Monday, September 19, 2016

Learning more about the maypop

I have recently learned more about the maypop. 
My first introduction to it was as a kid.  Mom showed us one that was growing near the edge of the garden where she usually kept a row of gladiolus.  She let us take the hen-egg-sized fruits and poke toothpick legs in them to make a little fat green pig.  (As frugal as we were even with small things like toothpicks made that seem like an indulgence.) 
I think Daddy was the one who told us he used to eat the fruits.  I think we might have tried to eat one of the green fruits.  I think we must have tried the pithy white part that is part of the skin, but we did not find it palatable at all.  Maybe Daddy told us we were supposed to wait until they turned yellowish, but I don't recall ever trying them again.
Recently I learned that the part you eat is the part around the seed (after the fruit has turned yellowish and started to wrinkle) like the part you eat in a pomegranate.  Recently on one of my walks, I saw a ripe fruit.  A week later, it was still there but starting to rot just a little.  I thought I might save some of the seeds.  I mashed the fruit with my walking stick.  I was surprised at the sweet fruity scent that was still there.  At that point the inside had a yucky consistency, too nasty to put in my pocket, so I crammed a little of the mess in the crack of the top of my walking stick.  I brought it home and put it on a newspaper to dry out.  I may try to plant the seeds next spring.
One thing I realized from looking at my pictures is what the bud looked like.  Really, the flower has such a remarkable form.

Here is a bloom and a green flower bud to the left of the bloom.
In this picture, you can see a bloom in the lower right corner that is starting to open up; you can still see the green calyx.
Here is the picture that clued me in as to what I was looking at; I could still see the green points that are such prominent features of the bud.
Hopefully one day I will get to taste a ripe one.

Thursday, September 8, 2016

...and Monday afternoon walk

The weather was nice again Monday afternoon, and dh and I took a stroll around the botanical gardens.  I had already spent quite a bit of time walking behind a mower that morning, so I didn't feel like anything more vigorous than a stroll.  We did chance to meet Mr. Allen De Hart, himself.  He and Mrs. Benton were treating fire ant hills.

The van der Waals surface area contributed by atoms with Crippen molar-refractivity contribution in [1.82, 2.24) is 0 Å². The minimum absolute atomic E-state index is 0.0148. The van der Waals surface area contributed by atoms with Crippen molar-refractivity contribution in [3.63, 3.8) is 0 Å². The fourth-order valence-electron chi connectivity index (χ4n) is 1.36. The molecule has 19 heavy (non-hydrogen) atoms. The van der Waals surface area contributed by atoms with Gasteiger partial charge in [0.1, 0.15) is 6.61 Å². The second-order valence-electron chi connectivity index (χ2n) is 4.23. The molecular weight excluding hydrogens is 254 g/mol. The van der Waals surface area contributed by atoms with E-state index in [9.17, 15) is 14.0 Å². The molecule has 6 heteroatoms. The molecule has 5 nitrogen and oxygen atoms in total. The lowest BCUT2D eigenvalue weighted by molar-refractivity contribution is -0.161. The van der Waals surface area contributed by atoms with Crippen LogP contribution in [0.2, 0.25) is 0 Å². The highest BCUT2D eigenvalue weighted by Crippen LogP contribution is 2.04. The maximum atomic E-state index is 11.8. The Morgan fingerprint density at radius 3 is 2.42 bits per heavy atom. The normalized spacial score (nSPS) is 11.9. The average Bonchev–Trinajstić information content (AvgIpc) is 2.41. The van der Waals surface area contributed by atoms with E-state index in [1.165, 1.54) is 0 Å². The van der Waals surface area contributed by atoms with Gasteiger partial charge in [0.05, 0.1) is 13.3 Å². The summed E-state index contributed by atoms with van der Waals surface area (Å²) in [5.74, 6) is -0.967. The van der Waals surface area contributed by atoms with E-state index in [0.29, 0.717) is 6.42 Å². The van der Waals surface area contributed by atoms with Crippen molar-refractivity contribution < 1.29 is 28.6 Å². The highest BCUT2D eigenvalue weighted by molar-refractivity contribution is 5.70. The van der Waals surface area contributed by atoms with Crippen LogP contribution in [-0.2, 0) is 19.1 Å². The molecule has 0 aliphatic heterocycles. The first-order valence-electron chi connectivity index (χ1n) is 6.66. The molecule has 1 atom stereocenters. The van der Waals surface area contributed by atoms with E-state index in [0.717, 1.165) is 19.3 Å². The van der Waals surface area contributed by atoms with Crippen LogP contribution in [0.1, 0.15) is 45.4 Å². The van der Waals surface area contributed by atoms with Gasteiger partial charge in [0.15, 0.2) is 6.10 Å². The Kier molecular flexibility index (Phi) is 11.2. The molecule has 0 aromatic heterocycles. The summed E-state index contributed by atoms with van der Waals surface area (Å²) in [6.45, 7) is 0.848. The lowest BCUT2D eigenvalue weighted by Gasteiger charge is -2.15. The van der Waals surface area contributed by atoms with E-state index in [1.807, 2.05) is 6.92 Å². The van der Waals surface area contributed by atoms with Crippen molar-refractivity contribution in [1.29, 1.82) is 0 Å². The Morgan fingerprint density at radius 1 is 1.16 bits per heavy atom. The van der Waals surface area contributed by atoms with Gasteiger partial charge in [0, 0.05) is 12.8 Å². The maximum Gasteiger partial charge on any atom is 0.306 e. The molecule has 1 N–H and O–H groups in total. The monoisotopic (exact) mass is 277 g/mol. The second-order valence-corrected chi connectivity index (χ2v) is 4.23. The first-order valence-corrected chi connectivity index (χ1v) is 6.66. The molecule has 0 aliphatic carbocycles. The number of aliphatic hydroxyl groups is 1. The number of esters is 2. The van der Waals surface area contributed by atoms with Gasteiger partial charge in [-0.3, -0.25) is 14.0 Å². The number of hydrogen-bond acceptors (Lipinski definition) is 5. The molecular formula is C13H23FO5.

Each season there brings new flowers into bloom.  By the lake, I saw a silver-spotted skipper on some ironweed.
The turtles are to be seen most any season.

Wednesday, September 7, 2016

Sunday evening walk

Sunday evening I took a walk at the De Hart Botanical Gardens.  It's one of my favorite spots.  On my way there, a large deer loped across the road.  It was far enough ahead of me not to be scary.  (I was glad for the motorcyclist who came up behind me that the deer had already crossed.)  I took some pictures of the sights I enjoyed that evening.

a katydid on a yellow flower
a butterfly pea
the skydivers

a passionflower (or maypop as we call them)

the hot air balloon

reflected in the lake

To top off all the lovely sights, on my way home I saw a rainbow.  There had been no rain at all that day.  In fact it was a wonderful September day with low humidity.  That made spotting the rainbow seem even more unusual.
It was a lovely evening.

Saturday, September 3, 2016

Lichen-covered lacewing larva

A few weeks ago, I saw what I thought was a piece of debris stuck to my bedroom door.  I thought perhaps it was a piece of lichen-covered bark.  I figured it had come in on the camp chair that my son borrowed for a bluegrass festival.  (He had returned to chair to its storage place behind the door a day or two before.)  What I didn't quite know was how the bit of bark was sticking to a vertical surface, but I figured some sap or other unwanted tackiness was involved.  I took a closer look, though, and noticed that whatever was attached to the door was holding itself sort of like the meal moths that hang around.  But it did look like a lichen!  Hmmm.  Later, I thought I would scoop it up on a piece of paper and dump it outside.  I half expected it to fly when I touched it, but it didn't.
I've concluded that what I had was most probably a green lacewing larva.  They cover themselves with lichens to camouflage themselves.  Later they use the lichens as a case in which to pupate.
Here is the one that was on my bedroom door.  (This is a close-up; the critter was less than an inch long.)
Sometimes I don't even have to go outside to view the critters of the natural world.